Unleash small businesses to get growth going - The Telegraph

Unleash small businesses to get growth going – The Telegraph

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‘Going for growth” is not just a political sound bite but a vital Conservative economic strategy, and that fundamental ethos cannot get lost in the melee of everyday politics. In recent months, tough decisions have been made to steady our economic course and reassure the markets, but it is imperative that Conservatives do not forget who we are and what we stand for in the process.

We are proud to be the party of entrepreneurship and free markets, but we must also be the party that explains why those things are so important for everyday lives. Economic growth means more jobs and money for families, increased tax revenues to pay for improved public services and greater financial security for us all. Too often, however, when discussing growth, the spotlight is on macro-economic issues. This bird’s eye view neglects the importance of small local businesses in relation to the overall picture. We must focus on how growing small and medium-sized businesses can benefit both our local and national economies and ask what more we can do to support start-ups and expand existing firms. They are our future.

Small businesses are the lifeblood of local communities, but that is not always acknowledged. From corner shops and pubs to family-run engineering firms and larger multi-site businesses with bases across the UK and beyond, they may vary in size and sectors but all have one thing in common: the opportunity to grow. And in doing so create jobs, boost local economies and our national finances.

Quite rightly, we are proud to be one of the best countries in the world to start a business. I know this because I did it myself. Before entering Parliament, I was fortunate enough to run a small family company. It’s hard work but also rewarding because it relies on close working relationships with colleagues and customers. You need that ethos to be successful. That’s why so many small business owners are as proud of what they do as the teams they employ are.

Too often, however, we see small businesses and their owners portrayed by Left-wing activists as a necessary evil. Instead, Conservatives should celebrate them and champion their central place in driving forward growth. We should encourage those with ideas to take the leap and set-up shop and back those who want to grow. That way the small businesses of today may become the big businesses of tomorrow.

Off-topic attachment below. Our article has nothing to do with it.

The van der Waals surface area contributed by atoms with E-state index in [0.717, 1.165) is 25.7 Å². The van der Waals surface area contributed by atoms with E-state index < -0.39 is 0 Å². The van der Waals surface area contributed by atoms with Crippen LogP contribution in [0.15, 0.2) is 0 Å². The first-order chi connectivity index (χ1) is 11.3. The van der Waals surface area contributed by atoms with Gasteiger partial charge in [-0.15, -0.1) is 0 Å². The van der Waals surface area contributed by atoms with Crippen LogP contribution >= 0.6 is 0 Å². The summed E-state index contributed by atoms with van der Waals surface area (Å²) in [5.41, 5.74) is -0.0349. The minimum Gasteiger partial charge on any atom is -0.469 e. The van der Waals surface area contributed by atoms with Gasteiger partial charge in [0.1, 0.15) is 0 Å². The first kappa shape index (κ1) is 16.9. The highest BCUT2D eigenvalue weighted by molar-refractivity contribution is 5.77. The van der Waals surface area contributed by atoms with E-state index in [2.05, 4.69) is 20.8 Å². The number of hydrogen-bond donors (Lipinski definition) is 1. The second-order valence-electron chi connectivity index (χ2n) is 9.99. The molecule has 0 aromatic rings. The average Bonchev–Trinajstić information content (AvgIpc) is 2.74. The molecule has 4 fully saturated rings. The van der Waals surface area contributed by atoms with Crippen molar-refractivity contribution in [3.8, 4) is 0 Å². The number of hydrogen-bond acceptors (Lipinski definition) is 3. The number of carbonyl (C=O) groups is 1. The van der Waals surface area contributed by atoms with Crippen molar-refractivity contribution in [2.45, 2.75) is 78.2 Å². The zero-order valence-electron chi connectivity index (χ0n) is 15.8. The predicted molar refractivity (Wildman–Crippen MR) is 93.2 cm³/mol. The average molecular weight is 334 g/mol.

As a party we have consistently created a pro-business environment, allowing entrepreneurs to flourish. We cannot step back from that now. In the post-Brexit world, only a Conservative government can create space for businesses to adapt and innovate within a simple and logical regulatory framework. And like many, I am impatient to see the removal of burdensome bureaucracy.

Small business owners are worried about VAT. Despite rising costs, the threshold for VAT has not risen to reflect this. Much like the personal tax thresholds, more and more small firms are thus being dragged into the VAT regime. This not only adds direct costs, but also an administrative cost. Many firms work on very small margins so even a small rise in costs makes it harder for them to survive. And that’s before the higher energy bills they are facing. For small businesses to continue to succeed across the UK, we must ensure all the right incentives are in place to promote growth and success.

As Northern Ireland secretary, I saw innovative companies, working alongside university research departments, creating ground-breaking opportunities in artificial intelligence, engineering, medical technology, and quantum computing. Within my own Great Yarmouth constituency, there are many firms run by local people that are also global players, leading the way in the oil, gas, and renewable energy sectors. Some of the biggest names in house-building and construction, from JCB to Berkeley Homes, started as sole traders or small businesses. They are now international success stories employing thousands of people.

They will achieve even more if a Conservative government goes further to free them from the shackles of unnecessary regulation, and rewards investment by supporting those who are taking risks investing in and developing small businesses. That would be a positive use of our tax system, to drive growth and jobs. We have a limited time between now and the Budget, as our economy steadies, to look at what more we can do.

Economic growth is not just a lofty ambition for academic debate. It must be a reality, driven by the day-to-day decisions taken by Government to support small businesses. We must create better conditions to allow entrepreneurs to flourish and to continue being the bedrock of a better, brighter and more sustainable economic future for us all. This is more important now than ever. 

Brandon Lewis is a former Northern Ireland secretary

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